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Anne Kauffman

Described by The New York Times as “one of the leading lights of downtown theater,” Anne has directed at most major New York non-profit and regional theaters. Her recent credits include, Marjorie Prime by Jordan Harrison with Playwrights Horizons, Buzzer by Tracey Scott Wilson with The Public Theater, The Nether by Jennifer Haley with MCC, You Got Older by Clare Barron with P73 Productions (Obie Award), Smokefall by Noah Haidle at The Goodman Theater and South Coast Rep, 100 Days a new musical by The Bengsons at Z Space in San Francisco, Your Mother's Copy of the Kama Sutra by Kirk Lynn with Playwrights Horizons, The Muscles in Our Toes by Stephen Belber with the Labyrinth Theater Company. Other credits include: Lisa D’Amour’s Pulitzer Prize finalist play Detroit starring David Schwimmer and Amy Ryan at Playwrights Horizons (NY Times, New York Magazine, and TimeOut NY Top 10 Productions of 2012), Maple and Vine also at Playwrights Horizons, Somewhere Fun by Jenny Schwartz at the Vineyard Theater, Amy Herzog’s Belleville for Yale Rep, NY Theatre Workshop and Steppenwolf (Lortel Nomination for Best Director), Chloe Moss’ This Wide Night starring Edie Falco and Alison Pill for Naked Angels (Lortel Nomination for Best Director), the musical We Have Always Lived in the Castle by Adam Bock and Todd Almond with Yale Rep, Stunning by David Adjmi and Greg Pierce’s Slowgirl for LCT3, You Better Sit Down: Tales From My Parents' Divorce with The Civilians at Williamstown, ArtsEmerson and The Flea, God's Ear by Jenny Schwartz with New Georges and the Vineyard.

She is a Sundance Program Associate, a Usual Suspect at New York Theatre Workshop, an alumna of the Soho Rep. Writers and Directors Lab, a current member of Soho Rep.’s Artistic Council, Lincoln Center Directors Lab, The Drama League of New York, a founding member of The Civilians, an Associate Artist with Clubbed Thumb and member of New Georges' Kitchen Cabinet. From 2000-2006, Anne was on the directing faculty at NYU. She received her MFA in directing from UCSD, and a BA in Slavic Languages and Literature and Theater from Stanford University.

Anne’s awards include two Obie Awards, the Joan and Joseph Cullman Award for Exceptional Creativity from Lincoln Center, the Alan Schneider Director Award, the Barrymore Award for Best Director, and a Lilly Award. (As of February 2016)

Reviews

More Reviews

Trailer

What is Astrology?

What do your sun, moon, and rising signs say about you? The cast members of ‘A Life’ explore their astrological charts and find out.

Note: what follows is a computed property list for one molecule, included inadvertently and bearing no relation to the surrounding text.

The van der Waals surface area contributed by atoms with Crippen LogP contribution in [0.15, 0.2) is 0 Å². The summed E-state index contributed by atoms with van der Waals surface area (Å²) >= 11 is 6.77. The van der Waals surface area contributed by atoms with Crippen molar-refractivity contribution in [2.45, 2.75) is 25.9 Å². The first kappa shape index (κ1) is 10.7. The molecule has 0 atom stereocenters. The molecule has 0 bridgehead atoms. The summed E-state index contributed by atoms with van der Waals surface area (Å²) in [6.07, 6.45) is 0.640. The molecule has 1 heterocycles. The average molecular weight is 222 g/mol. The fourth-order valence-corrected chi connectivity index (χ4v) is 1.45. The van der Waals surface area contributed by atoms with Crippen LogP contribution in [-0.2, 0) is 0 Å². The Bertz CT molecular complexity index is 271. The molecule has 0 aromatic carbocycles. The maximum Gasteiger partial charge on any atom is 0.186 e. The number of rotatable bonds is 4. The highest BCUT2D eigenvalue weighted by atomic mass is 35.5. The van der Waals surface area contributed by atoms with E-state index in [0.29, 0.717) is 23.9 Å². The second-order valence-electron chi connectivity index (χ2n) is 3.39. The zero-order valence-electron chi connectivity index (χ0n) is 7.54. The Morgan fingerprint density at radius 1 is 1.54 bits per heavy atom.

Trailer

A Life Trailer

Hopelessly single Nate Martin (David Hyde Pierce) obsessively questions his past and his place in the cosmos. The answer he receives, when it comes, is shockingly obvious — yet totally unpredictable.

Trailer

First Rehearsal Photos: A Life

The energy in the room was on fire! We couldn't be more charged up to begin work on Adam Bock's ‘A Life,’ equipped with an amazing team and cast.

Interview

Symposium with Adam Bock

Adam Bock gets to ask the questions about ‘A Life’, talking with Susan Cheever and Ren Dara Santiago about memoirs, writing, and so much more.

Interview

Artist Interview: Adam Bock

Adam Greenfield: I feel like we should start this interview by saying to anyone who’s reading this: Stop reading this if you haven’t seen the play yet! Adam Bock: Right. AG: Because— AB: Right.That would be a spoiler.

Interview

David Hyde Pierce on LIVE with Kelly

David Hyde Pierce made a splash on LIVE with Kelly, chatting all about ‘A Life’ as well as the upcoming ‘Hello, Dolly’ on Broadway. As it turns out, not only did David Hyde Pierce get his start and equity card here at Playwrights, but so did Matt Bomer!

Playwrights' Perspectives

Playwright's Perspective: Adam Bock

Four years ago my parents died. First my mother and then, seven weeks later, my father. He was always a gentleman, and he loved her and she loved him, and I tell people he held the door for her and then followed her through it.

Essay

From the Artistic Director: A Life

Adam Bock looks life straight in the eye. The truth has got to be there somewhere, doesn’t it? Maybe we can sneak up on it? Adam’s work always starts out easy. We recognize his characters right away: seemingly ordinary, oft-overlooked, he tunes in to the fresh vernacular poeticism of their daily speech. We laugh, disarmed. “This is life,” we think. “They’re so real.” But they’re also all a little restless.

Essay

The American Voice: Eight Things

In the first moment of Adam Bock’s early play 'Swimming in the Shallows' (1999), Barb confronts an idea that ultimately uproots her life: “Did you know there’s Buddhist monks who only own eight things,” she asks. “I bet I have eight hundred probably eight thousand things just in my kitchen. …I read this and I got a very upset very unnerved feeling.”

Essay

Backstory: Selected Works of Adam Bock

Adam Bock’s plays combine formal playfulness and effervescent wit with disarmingly penetrating insight into the human condition. Sly, incisive, and endlessly inventive, he has established himself as an indispensable voice in the contemporary dramatic canon. As we welcome him back for his third production at Playwrights Horizons, we invite you to take a stroll through his anthology-to-date with this selected production history.